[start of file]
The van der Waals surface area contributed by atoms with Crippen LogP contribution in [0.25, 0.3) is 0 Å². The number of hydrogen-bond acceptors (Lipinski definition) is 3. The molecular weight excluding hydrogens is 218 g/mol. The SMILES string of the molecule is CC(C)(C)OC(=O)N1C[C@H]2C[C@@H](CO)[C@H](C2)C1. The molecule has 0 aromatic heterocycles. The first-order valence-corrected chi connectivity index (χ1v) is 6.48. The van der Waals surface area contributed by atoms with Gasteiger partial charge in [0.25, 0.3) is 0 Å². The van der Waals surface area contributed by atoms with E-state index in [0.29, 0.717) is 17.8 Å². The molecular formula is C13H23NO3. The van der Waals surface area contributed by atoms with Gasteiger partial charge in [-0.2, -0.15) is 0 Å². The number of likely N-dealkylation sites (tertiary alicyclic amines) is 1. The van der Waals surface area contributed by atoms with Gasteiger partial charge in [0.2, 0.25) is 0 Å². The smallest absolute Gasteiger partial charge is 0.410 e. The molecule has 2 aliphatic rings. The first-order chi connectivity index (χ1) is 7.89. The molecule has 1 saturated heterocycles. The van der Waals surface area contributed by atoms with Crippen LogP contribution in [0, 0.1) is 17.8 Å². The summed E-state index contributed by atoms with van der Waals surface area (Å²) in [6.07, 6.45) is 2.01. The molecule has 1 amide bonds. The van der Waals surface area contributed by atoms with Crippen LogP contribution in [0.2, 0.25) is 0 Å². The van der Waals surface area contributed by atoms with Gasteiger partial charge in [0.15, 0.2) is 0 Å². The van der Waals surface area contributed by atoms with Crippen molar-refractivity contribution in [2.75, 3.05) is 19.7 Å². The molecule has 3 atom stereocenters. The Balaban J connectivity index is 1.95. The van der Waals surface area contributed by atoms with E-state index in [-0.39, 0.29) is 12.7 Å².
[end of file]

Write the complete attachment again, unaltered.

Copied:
The van der Waals surface area contributed by atoms with Crippen LogP contribution in [0.25, 0.3) is 0 Å². The number of hydrogen-bond acceptors (Lipinski definition) is 3. The molecular weight excluding hydrogens is 218 g/mol. The SMILES string of the molecule is CC(C)(C)OC(=O)N1C[C@H]2C[C@@H](CO)[C@H](C2)C1. The molecule has 0 aromatic heterocycles. The first-order valence-corrected chi connectivity index (χ1v) is 6.48. The van der Waals surface area contributed by atoms with Gasteiger partial charge in [0.25, 0.3) is 0 Å². The van der Waals surface area contributed by atoms with E-state index in [0.29, 0.717) is 17.8 Å². The molecular formula is C13H23NO3. The van der Waals surface area contributed by atoms with Gasteiger partial charge in [-0.2, -0.15) is 0 Å². The number of likely N-dealkylation sites (tertiary alicyclic amines) is 1. The van der Waals surface area contributed by atoms with Gasteiger partial charge in [0.2, 0.25) is 0 Å². The smallest absolute Gasteiger partial charge is 0.410 e. The molecule has 2 aliphatic rings. The first-order chi connectivity index (χ1) is 7.89. The molecule has 1 saturated heterocycles. The van der Waals surface area contributed by atoms with Crippen LogP contribution in [0, 0.1) is 17.8 Å². The summed E-state index contributed by atoms with van der Waals surface area (Å²) in [6.07, 6.45) is 2.01. The molecule has 1 amide bonds. The van der Waals surface area contributed by atoms with Crippen LogP contribution in [0.2, 0.25) is 0 Å². The van der Waals surface area contributed by atoms with Gasteiger partial charge in [0.15, 0.2) is 0 Å². The van der Waals surface area contributed by atoms with Crippen molar-refractivity contribution in [2.75, 3.05) is 19.7 Å². The molecule has 3 atom stereocenters. The Balaban J connectivity index is 1.95. The van der Waals surface area contributed by atoms with E-state index in [-0.39, 0.29) is 12.7 Å².